Navca has rejected the Cabinet Office’s new Procurement Pledge, instead opting to support a Local Government Association (LGA) alternative, and is calling on other not-for-profit organisations to do likewise.
The group feels that the pledge published by the government in April, which outlines its commitments to potential public service providers, takes a ‘top down’ approach with too much emphasis placed on wealthy companies, a philosophy that Navca predicts will disadvantage the charitable sector and local businesses.
The umbrella body prefers the LGA’s draft pledge, currently out for consultation, which it says is more focused on users and citizens and prioritises voluntary organisations.
Navca feels that the LGA shares its concerns about the government’s pledge, and that its LGA Procurement Pledge for Local Authorities “focuses on engagement and co-production and contains a greater focus on small and medium enterprises and the voluntary sector”, so is therefore more appropriate for voluntary sector providers who supply services at a local level.
The Cabinet Office lists 18 approved signatories to the Procurement Pledge, including Acevo. All other signatories are big businesses including BT Global Services, National Grid and Network Rail. The entire list, as well as the full outline of the Pledge, can be found on the website here.
Alongside supporting the LGA pledge, Navca has also stated that it believes competitive procurement processes are “unnecessary and do not deliver value for money” for the kinds of community-based services that that small local charities typically deliver.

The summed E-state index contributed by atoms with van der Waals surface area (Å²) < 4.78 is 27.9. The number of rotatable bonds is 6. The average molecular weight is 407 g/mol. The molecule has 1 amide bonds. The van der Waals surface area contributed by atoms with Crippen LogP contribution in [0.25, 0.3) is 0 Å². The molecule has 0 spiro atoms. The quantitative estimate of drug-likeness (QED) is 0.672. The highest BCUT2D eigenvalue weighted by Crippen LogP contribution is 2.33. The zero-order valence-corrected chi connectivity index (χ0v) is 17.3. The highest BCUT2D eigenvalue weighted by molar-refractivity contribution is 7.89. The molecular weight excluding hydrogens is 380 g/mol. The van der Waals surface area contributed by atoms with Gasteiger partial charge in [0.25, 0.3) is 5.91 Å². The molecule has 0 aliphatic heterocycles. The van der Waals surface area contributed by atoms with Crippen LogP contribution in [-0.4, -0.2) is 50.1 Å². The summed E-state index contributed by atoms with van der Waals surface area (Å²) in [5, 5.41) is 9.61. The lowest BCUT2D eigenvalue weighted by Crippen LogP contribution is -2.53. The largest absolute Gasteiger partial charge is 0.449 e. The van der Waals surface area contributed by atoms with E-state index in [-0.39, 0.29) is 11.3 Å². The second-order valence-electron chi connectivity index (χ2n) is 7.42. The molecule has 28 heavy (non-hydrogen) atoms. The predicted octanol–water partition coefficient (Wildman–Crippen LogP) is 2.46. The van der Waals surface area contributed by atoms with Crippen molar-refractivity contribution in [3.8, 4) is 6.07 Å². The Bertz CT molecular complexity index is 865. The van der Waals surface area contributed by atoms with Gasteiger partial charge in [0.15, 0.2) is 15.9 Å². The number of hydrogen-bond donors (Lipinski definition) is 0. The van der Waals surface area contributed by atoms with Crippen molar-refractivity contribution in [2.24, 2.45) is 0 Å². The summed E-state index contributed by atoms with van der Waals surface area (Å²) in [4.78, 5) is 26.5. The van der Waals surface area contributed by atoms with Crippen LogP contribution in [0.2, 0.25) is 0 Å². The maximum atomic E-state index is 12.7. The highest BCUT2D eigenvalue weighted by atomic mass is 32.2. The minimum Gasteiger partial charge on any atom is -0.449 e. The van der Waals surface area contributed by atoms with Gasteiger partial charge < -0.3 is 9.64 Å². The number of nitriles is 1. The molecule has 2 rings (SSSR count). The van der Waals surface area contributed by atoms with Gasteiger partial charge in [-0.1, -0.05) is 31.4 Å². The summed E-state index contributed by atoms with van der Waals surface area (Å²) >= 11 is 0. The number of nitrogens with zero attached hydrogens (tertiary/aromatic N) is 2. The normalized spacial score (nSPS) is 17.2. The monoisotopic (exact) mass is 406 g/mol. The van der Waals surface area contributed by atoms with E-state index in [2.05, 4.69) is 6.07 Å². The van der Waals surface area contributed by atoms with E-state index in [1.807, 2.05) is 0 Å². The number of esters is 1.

Good idea executed badly
“The government’s pledge is a good idea that has been executed badly,” said Navca chief executive Joe Irvin in a statement. “The LGA’s pledge is much more voluntary sector-friendly, which is why Navca is happy to support it. In fact, in these days of localism, as the LGA pledge is backed up by local government, it is more relevant to the work of the voluntary sector.
“As well as the pledge, we really welcome the recognition from the LGA that there is currently a risk-averse approach to public sector procurement that requires a change in culture at local government level. We believe that the voluntary sector and the LGA have many shared interests and look forward to others in the voluntary sector getting behind this pledge.”